The growing demand of the Chinese consumers on imported dairy products provides many opportunities for European businesses. In 2015, the top three EU member states exporting dairy products to China by value were the Netherlands, Germany and Ireland.
However, getting dairy products such as milk, infant formula, cheese, yogurt and ice cream to China requires a good understanding of the complete process, including Chinese regulations, importing procedure, labelling requirements and tariffs.
The EU SME Centre’s guide Exporting Dairy Products to China will clarify the market access rules for your company.
Dairy Products and Their Corresponding HS Codes
|04.01||Milk and cream, not concentrated or containing added sugar or other sweetening products|
|04.02||Milk and cream, concentrated or containing added sugar or other sweetening products (milk powder)|
|04.04.10||Whey and modified whey, whether concentrated or not, or containing added sugar or other sweetening products|
|04.05||Butter and other fats and oils derived from milk; dairy spreads|
|04.06||Cheese and curd|
|21.05||Ice cream and other edible ice, either containing cocoa or nougat|
7 Steps to Starting Selling Dairy Products to China
1. Check If You Can Export to China from Your Country
In January 2013, AQSIQ (Administration of Quality Supervision，Inspection and Quarantine in China) published Decree Nº152/2013, “Administrative Measure on Inspection, Quarantine and Supervision of Imports and Exports of Dairy Products”. This decree establishes the need for a signed protocol between the country of origin and China.
In addition to the protocol between the two countries, a health or sanitary certificate is required. This can take some time to be agreed and implemented – approximately six months from the protocol being signed.
Countries with a bilateral agreement and health certificate in place at the time of the announcement can continue as before. All other countries are required to sign a protocol and establish a health certificate.
For a list of EU countries and their status with regard to the bilateral agreement and health certificate, find it in the guide.
2. Register as a Manufacturer and Exporter with AQSIQ and CNCA
As a foodstuff exporter
Since October 2012, by means of Notice 55/2012, both the exporter and importer are required to be registered for customs clearance. This is a very simple, free, and quick procedure (it should be completed within five days). However, it is important that it is done properly.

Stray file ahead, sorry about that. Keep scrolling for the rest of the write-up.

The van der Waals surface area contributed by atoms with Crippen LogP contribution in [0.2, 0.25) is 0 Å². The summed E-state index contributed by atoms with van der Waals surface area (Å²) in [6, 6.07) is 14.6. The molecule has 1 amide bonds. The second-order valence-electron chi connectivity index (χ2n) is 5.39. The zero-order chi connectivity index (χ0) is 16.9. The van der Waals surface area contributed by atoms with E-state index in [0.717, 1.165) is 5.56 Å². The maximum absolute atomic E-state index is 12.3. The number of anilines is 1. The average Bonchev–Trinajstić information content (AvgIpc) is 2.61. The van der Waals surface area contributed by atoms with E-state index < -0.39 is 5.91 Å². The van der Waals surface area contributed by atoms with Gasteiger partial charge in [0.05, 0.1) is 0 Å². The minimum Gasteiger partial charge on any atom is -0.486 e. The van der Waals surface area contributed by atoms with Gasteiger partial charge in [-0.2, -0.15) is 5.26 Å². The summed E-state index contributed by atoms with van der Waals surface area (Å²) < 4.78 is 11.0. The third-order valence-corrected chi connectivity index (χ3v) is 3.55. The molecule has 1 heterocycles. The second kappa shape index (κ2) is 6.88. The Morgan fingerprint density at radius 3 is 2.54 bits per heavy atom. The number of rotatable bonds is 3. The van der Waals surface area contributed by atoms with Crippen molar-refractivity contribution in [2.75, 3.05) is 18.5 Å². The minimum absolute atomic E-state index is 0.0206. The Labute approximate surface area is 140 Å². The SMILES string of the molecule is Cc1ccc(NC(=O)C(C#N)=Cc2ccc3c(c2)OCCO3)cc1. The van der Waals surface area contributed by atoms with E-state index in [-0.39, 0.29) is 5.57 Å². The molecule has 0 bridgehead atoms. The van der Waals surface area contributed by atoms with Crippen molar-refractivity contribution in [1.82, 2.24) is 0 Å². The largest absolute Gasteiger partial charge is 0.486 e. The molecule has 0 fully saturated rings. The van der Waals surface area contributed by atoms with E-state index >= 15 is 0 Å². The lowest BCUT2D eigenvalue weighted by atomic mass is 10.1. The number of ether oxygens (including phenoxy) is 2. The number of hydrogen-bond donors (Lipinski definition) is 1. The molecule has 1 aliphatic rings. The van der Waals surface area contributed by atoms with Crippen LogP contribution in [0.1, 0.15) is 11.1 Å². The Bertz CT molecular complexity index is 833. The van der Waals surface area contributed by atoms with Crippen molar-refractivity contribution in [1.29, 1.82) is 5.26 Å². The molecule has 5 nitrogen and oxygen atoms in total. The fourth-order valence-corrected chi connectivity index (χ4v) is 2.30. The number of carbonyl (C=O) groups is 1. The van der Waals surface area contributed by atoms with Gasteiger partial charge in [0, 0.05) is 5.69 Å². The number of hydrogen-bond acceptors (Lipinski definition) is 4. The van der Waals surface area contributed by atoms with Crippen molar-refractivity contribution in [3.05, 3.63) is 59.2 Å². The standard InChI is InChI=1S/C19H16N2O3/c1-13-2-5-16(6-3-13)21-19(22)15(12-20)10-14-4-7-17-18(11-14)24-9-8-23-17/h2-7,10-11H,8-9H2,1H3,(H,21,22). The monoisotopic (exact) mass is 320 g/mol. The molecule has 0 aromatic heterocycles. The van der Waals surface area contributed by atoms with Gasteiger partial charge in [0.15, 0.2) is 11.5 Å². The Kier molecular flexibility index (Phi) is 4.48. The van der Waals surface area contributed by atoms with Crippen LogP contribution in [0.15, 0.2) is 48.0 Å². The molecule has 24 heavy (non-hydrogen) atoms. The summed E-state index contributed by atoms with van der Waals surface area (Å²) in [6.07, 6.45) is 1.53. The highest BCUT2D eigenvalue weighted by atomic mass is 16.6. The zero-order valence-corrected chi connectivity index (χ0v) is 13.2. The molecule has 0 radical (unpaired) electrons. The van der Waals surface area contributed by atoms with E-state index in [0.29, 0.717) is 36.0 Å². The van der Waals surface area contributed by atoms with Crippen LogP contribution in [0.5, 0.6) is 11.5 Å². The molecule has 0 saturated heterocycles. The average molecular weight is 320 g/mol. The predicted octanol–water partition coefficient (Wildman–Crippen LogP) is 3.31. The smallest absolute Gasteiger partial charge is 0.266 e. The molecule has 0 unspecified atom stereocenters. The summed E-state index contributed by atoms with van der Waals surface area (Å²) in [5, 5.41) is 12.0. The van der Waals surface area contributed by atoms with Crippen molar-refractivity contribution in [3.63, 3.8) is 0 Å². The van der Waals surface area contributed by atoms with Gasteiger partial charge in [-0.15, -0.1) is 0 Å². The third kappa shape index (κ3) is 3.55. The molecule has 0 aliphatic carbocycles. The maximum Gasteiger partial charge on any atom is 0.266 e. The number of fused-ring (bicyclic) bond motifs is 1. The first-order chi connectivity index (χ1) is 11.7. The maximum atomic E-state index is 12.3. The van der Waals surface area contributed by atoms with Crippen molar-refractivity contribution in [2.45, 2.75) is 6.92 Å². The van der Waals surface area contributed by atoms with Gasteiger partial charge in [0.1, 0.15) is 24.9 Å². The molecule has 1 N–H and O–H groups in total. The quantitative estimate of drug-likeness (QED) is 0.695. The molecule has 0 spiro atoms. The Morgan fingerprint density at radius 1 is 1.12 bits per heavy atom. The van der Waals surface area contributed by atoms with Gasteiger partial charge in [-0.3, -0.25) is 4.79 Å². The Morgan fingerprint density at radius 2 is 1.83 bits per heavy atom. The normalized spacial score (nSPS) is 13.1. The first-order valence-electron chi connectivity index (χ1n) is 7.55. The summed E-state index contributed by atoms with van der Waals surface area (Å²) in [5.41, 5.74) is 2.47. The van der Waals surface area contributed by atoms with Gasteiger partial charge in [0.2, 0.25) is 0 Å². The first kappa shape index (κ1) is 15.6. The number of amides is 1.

As a foreign food manufacturer
Following the spirit of the amended food safety law, AQSIQ requires foreign producers to register on their online system since 1st October 2015. More instructions about the registration process are available in this guide.
Registration of Foreign Plants Producing Dairy Products for Export to China
Effective as of May 1st 2014, producers of dairy products seeking to export to China must be registered with AQSIQ prior to shipping any goods. This registration is mandatory for all dairy manufacturers of colostrum, raw milk, and dairy products.
3. Label Your Product Following Chinese Regulations
Evidence suggests that labelling is the most serious issue posed for most foodstuffs imported into China. There are many reasons for this, although an in-depth study of the labelling regulations can minimise problems with customs later on in the process.
All minimum units for retail must comply with Chinese labelling requirements in order to receive customs clearance. For the most part, these requirements are regulated by the standards detailed below. It is very important to read, understand, and comply with the full version of these standards. A summary of the standards is available in this guide.
4. Prepare Documents Necessary for the Export-Import Process
After ensuring that your company and product comply with all the requirements for exporting to China, the next step is to document this compliance. A checklist of the documents required for the import-export process is contained in our guide. However, we recommend taking an in-depth look at the market access database (http://madb.europa.eu/) for clarification on each of these documents.
5. Get through Chinese Customs Inspection
Once the goods arrive at a Chinese port, Chinese authorities check the labelling and accompanying documents. If they comply with regulations, China Inspection and Quarantine (CIQ) will proceed with the quarantine test report check.
Products imported for the first time have their test report checked. After a successful “first import”, companies are added to the approved list for future imports. “First-time” imports are understood to designate those imports taking place under exactly the same conditions. Any changes to the port, importer, brand, formula, etc. lead to the operation being considered as a new import.
If a test is failed, the company must successfully go through five consecutive “first-time” import procedures in order to regain its previous approval status.
Chinese authorities can ask for specific tests of any import at their discretion, regardless of its track record.
There is a difference between products that have never been previously imported and those that have.
6. Pay Tariffs and Taxes
After the procedures listed above, let us now consider tariffs and taxes. The specific tariffs and taxes for each HS Code (in Chinese) may be consulted on the China Customs website.
7. Set Up Distribution Channels
Once the goods have been successfully declared at Chinese customs, the next step is to distribute them within the country. Usually, there is one importer for each geographical region (either a city and its area of influence or the whole country) who distributes products to retailers.